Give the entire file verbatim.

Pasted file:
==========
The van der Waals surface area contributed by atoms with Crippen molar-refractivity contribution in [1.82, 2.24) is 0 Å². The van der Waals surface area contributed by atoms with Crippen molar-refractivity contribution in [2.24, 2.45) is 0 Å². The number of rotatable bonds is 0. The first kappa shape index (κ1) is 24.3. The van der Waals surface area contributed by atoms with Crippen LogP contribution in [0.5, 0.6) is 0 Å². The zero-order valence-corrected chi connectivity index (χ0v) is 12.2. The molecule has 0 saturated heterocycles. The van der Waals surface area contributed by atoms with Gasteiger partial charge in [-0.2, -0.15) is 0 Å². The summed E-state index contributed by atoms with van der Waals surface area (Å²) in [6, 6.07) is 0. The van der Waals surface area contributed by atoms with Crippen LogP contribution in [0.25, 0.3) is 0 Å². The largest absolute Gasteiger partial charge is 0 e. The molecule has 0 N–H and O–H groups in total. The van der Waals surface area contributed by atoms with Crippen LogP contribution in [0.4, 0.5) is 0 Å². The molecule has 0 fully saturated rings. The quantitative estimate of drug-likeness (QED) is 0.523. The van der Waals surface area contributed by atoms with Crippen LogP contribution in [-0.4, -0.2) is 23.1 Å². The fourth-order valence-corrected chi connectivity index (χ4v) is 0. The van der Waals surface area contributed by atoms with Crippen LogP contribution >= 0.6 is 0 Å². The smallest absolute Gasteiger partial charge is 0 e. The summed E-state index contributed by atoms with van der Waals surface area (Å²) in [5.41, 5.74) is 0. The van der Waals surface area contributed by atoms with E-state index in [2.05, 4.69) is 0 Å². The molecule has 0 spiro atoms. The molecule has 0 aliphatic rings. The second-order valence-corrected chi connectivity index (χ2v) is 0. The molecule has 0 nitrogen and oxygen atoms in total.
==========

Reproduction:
The van der Waals surface area contributed by atoms with Crippen molar-refractivity contribution in [1.82, 2.24) is 0 Å². The van der Waals surface area contributed by atoms with Crippen molar-refractivity contribution in [2.24, 2.45) is 0 Å². The number of rotatable bonds is 0. The first kappa shape index (κ1) is 24.3. The van der Waals surface area contributed by atoms with Crippen LogP contribution in [0.5, 0.6) is 0 Å². The zero-order valence-corrected chi connectivity index (χ0v) is 12.2. The molecule has 0 saturated heterocycles. The van der Waals surface area contributed by atoms with Gasteiger partial charge in [-0.2, -0.15) is 0 Å². The summed E-state index contributed by atoms with van der Waals surface area (Å²) in [6, 6.07) is 0. The van der Waals surface area contributed by atoms with Crippen LogP contribution in [0.25, 0.3) is 0 Å². The largest absolute Gasteiger partial charge is 0 e. The molecule has 0 N–H and O–H groups in total. The van der Waals surface area contributed by atoms with Crippen LogP contribution in [0.4, 0.5) is 0 Å². The molecule has 0 fully saturated rings. The quantitative estimate of drug-likeness (QED) is 0.523. The van der Waals surface area contributed by atoms with Crippen LogP contribution in [-0.4, -0.2) is 23.1 Å². The fourth-order valence-corrected chi connectivity index (χ4v) is 0. The van der Waals surface area contributed by atoms with Crippen LogP contribution >= 0.6 is 0 Å². The smallest absolute Gasteiger partial charge is 0 e. The summed E-state index contributed by atoms with van der Waals surface area (Å²) in [5.41, 5.74) is 0. The van der Waals surface area contributed by atoms with E-state index in [2.05, 4.69) is 0 Å². The molecule has 0 spiro atoms. The molecule has 0 aliphatic rings. The second-order valence-corrected chi connectivity index (χ2v) is 0. The molecule has 0 nitrogen and oxygen atoms in total.